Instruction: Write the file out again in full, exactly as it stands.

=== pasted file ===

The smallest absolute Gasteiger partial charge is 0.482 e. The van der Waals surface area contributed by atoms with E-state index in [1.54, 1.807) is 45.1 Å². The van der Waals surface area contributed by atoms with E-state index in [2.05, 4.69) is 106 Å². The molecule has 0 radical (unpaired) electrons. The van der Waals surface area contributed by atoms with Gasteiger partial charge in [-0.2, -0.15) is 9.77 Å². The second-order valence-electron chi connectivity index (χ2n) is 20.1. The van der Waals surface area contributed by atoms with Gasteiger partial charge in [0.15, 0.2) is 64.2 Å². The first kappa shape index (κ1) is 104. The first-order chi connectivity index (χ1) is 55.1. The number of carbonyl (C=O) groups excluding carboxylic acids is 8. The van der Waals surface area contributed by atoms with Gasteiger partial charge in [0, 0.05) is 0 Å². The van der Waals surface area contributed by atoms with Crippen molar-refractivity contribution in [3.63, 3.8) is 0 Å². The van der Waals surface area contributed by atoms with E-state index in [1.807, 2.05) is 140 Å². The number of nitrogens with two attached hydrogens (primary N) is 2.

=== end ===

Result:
The smallest absolute Gasteiger partial charge is 0.482 e. The van der Waals surface area contributed by atoms with E-state index in [1.54, 1.807) is 45.1 Å². The van der Waals surface area contributed by atoms with E-state index in [2.05, 4.69) is 106 Å². The molecule has 0 radical (unpaired) electrons. The van der Waals surface area contributed by atoms with Gasteiger partial charge in [-0.2, -0.15) is 9.77 Å². The second-order valence-electron chi connectivity index (χ2n) is 20.1. The van der Waals surface area contributed by atoms with Gasteiger partial charge in [0.15, 0.2) is 64.2 Å². The first kappa shape index (κ1) is 104. The first-order chi connectivity index (χ1) is 55.1. The number of carbonyl (C=O) groups excluding carboxylic acids is 8. The van der Waals surface area contributed by atoms with Gasteiger partial charge in [0, 0.05) is 0 Å². The van der Waals surface area contributed by atoms with Crippen molar-refractivity contribution in [3.63, 3.8) is 0 Å². The van der Waals surface area contributed by atoms with E-state index in [1.807, 2.05) is 140 Å². The number of nitrogens with two attached hydrogens (primary N) is 2.